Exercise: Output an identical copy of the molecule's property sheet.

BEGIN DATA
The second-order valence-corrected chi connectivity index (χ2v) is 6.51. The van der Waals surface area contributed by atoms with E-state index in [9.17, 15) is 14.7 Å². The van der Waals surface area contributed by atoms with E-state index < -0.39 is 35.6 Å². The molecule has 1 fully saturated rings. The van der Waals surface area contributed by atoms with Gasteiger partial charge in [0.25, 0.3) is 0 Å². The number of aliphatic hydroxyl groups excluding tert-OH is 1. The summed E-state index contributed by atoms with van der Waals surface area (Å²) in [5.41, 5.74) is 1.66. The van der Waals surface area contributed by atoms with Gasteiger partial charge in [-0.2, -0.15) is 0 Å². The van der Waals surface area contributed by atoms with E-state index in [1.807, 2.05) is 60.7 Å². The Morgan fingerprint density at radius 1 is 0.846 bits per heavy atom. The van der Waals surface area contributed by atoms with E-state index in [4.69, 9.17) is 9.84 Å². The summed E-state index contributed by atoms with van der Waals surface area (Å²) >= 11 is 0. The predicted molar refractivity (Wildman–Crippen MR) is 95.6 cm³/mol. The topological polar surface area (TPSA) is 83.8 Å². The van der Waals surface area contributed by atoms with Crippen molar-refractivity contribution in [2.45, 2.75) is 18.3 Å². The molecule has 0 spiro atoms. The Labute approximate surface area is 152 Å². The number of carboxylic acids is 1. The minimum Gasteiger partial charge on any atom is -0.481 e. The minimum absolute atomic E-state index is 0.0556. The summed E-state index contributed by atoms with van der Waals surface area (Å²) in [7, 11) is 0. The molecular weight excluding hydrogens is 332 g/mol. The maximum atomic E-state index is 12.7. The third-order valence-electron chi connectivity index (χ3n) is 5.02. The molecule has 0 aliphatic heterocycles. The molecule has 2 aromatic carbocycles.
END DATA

The second-order valence-corrected chi connectivity index (χ2v) is 6.51. The van der Waals surface area contributed by atoms with E-state index in [9.17, 15) is 14.7 Å². The van der Waals surface area contributed by atoms with E-state index < -0.39 is 35.6 Å². The molecule has 1 fully saturated rings. The van der Waals surface area contributed by atoms with Gasteiger partial charge in [0.25, 0.3) is 0 Å². The number of aliphatic hydroxyl groups excluding tert-OH is 1. The summed E-state index contributed by atoms with van der Waals surface area (Å²) in [5.41, 5.74) is 1.66. The van der Waals surface area contributed by atoms with Gasteiger partial charge in [-0.2, -0.15) is 0 Å². The van der Waals surface area contributed by atoms with E-state index in [1.807, 2.05) is 60.7 Å². The Morgan fingerprint density at radius 1 is 0.846 bits per heavy atom. The van der Waals surface area contributed by atoms with E-state index in [4.69, 9.17) is 9.84 Å². The summed E-state index contributed by atoms with van der Waals surface area (Å²) >= 11 is 0. The predicted molar refractivity (Wildman–Crippen MR) is 95.6 cm³/mol. The topological polar surface area (TPSA) is 83.8 Å². The van der Waals surface area contributed by atoms with Crippen molar-refractivity contribution in [2.45, 2.75) is 18.3 Å². The molecule has 0 spiro atoms. The Labute approximate surface area is 152 Å². The number of carboxylic acids is 1. The minimum Gasteiger partial charge on any atom is -0.481 e. The minimum absolute atomic E-state index is 0.0556. The summed E-state index contributed by atoms with van der Waals surface area (Å²) in [7, 11) is 0. The molecular weight excluding hydrogens is 332 g/mol. The maximum atomic E-state index is 12.7. The third-order valence-electron chi connectivity index (χ3n) is 5.02. The molecule has 0 aliphatic heterocycles. The molecule has 2 aromatic carbocycles.